Danish Language Blog

Picking the Right Twin Posted by on Oct 31, 2019 in Uncategorized

(Photo courtesy of Pixabay; no copyright.)

Much to the frustration of new language learners, words can rarely be translated directly between two languages. Shades of meaning vary, and when you look in an ordbog [orbow] (dictionary), you just might get lost in lists of alternatives… Sometimes, a Danish word has several English translations. Other times, it’s the other way around.


When replying to a negative phrase – typically involving the word ikke (not) or nej (no) – use jo [yow]. Otherwise, use ja [ya].

Child: Jeg gider ikke lave lektier! (I don’t want to do my homework!)

Parent: Jo, det skal du. (Yes, you have to.)

C: Nej!

P: Jo!

1: Kan du lide koldskål? (Do you like koldskål?)

2: Ja, jeg er helt vild med det. (Yes, I’m totally crazy about it.)

1: Kan du ikke lide koldskål?!? (Don’t you like koldskål?!?)

2: Jo, men jeg er propmæt. (Yes, but I’m crammed.)


If you really want to say ”the two of them”, begge is the word to use. Både is for lists of two items.

Hans og Grethe bor i Hvide Sande. Begge er tykke og glade. (Hans and Grethe live in Hvide Sande. Both are thick and happy.)

Trolden var både stor og farlig. (The troll was both big and dangerous.)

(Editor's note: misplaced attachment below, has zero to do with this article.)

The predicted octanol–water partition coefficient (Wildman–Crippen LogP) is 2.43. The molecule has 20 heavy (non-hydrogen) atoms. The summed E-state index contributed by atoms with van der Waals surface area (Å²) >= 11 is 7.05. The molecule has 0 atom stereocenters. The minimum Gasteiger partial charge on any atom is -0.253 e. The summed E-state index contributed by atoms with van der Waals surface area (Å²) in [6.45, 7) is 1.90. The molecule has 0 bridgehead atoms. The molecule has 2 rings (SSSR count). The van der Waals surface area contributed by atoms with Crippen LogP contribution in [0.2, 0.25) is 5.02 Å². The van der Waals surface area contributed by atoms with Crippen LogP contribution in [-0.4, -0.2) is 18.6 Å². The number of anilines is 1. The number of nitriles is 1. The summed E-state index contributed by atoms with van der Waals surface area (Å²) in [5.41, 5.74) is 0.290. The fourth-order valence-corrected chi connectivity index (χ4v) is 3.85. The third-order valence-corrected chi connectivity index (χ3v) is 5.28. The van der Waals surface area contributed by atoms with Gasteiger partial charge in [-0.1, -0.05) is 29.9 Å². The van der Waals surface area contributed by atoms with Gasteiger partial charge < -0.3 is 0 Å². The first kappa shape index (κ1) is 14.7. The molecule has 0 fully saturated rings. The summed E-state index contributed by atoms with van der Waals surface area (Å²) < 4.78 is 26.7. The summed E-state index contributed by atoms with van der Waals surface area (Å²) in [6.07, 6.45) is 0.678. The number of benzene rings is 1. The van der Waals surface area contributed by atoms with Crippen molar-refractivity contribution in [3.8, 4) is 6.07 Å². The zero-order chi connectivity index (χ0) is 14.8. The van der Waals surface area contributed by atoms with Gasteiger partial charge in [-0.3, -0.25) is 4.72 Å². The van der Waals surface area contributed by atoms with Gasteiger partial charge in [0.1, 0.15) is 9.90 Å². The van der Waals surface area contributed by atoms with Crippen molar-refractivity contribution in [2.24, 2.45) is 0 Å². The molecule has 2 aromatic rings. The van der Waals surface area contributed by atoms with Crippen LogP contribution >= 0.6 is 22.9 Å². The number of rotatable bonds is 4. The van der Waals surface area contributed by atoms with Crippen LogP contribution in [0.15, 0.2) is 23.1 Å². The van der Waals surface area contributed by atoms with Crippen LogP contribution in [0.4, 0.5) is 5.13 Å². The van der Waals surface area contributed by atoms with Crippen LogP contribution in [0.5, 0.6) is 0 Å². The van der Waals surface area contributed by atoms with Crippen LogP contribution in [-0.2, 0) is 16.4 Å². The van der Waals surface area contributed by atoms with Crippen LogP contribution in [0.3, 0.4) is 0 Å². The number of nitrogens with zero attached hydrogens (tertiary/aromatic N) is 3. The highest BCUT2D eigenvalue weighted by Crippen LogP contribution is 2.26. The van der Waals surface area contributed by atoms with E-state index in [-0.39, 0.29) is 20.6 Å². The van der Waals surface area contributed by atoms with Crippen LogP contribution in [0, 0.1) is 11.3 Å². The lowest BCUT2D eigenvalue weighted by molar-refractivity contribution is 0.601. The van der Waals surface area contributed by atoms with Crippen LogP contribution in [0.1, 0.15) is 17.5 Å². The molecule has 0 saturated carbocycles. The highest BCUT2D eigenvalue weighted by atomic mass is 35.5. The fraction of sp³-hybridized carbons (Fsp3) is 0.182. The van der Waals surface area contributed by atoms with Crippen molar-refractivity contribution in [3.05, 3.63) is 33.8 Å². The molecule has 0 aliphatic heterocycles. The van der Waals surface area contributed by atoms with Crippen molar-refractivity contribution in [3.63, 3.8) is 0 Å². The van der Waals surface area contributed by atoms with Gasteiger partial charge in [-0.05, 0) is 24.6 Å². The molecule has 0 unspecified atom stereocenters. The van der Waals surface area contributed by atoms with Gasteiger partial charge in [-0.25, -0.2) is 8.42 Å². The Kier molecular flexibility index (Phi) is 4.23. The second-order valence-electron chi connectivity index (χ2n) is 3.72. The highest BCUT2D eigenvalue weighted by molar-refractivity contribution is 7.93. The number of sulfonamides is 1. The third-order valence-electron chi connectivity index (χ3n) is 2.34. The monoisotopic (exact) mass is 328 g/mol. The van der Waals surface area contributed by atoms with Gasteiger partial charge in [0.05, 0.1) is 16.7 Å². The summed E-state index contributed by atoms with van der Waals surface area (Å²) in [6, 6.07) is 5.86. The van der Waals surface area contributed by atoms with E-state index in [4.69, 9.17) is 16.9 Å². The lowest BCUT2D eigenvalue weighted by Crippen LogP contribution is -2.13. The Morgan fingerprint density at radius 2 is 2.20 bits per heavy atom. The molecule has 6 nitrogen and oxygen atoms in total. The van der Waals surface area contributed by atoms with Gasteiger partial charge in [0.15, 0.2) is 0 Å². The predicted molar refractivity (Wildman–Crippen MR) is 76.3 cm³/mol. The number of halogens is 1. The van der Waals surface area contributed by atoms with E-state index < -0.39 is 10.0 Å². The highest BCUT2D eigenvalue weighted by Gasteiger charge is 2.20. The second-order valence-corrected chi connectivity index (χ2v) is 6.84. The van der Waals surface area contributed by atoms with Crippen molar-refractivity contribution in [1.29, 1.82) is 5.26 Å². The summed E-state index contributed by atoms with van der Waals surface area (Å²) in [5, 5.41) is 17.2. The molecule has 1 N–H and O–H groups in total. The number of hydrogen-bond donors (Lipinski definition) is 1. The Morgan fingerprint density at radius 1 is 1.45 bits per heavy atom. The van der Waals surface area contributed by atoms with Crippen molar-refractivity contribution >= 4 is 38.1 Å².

Jeg kan lide begge steder – både stranden og skoven. (I like both places – both the beach and the forest.)


Many children like to lege [layeh]. Footballers, however, spiller fodbold. Pianists spiller klaver [klaVEHR]. Gamblers spiller kort.

Child 1: Hej, skal vi lege? (Hi, wanna play?)

Child 2: Ja, vil du med ind og spille Playstation? (Yes, wanna come in and play Playstation?)


This one is quite basic, but of course: When you’re addressing only one person, use du [doo] (or dig [dai]). For ”you guys”, use I [ee] (or jer [yeah]).

Du er skør, men jeg kan godt lide dig. (You’re weird, but I do like you.)

Vi er glade for at se jer. I er hjerteligt velkomne! (We’re happy to see you [guys]. You’re very welcome!)


Do you know any more ”twin words” like this?

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About the Author: Bjørn A. Bojesen

I was born in Denmark, but spent large parts of my childhood and study years in Norway. I later returned to Denmark, where I finished my MA in Scandinavian Studies. Having relatives in Sweden as well, I feel very Scandinavian! I enjoy reading and travelling, and sharing stories with you! You’re always welcome to share your thoughts with me and the other readers.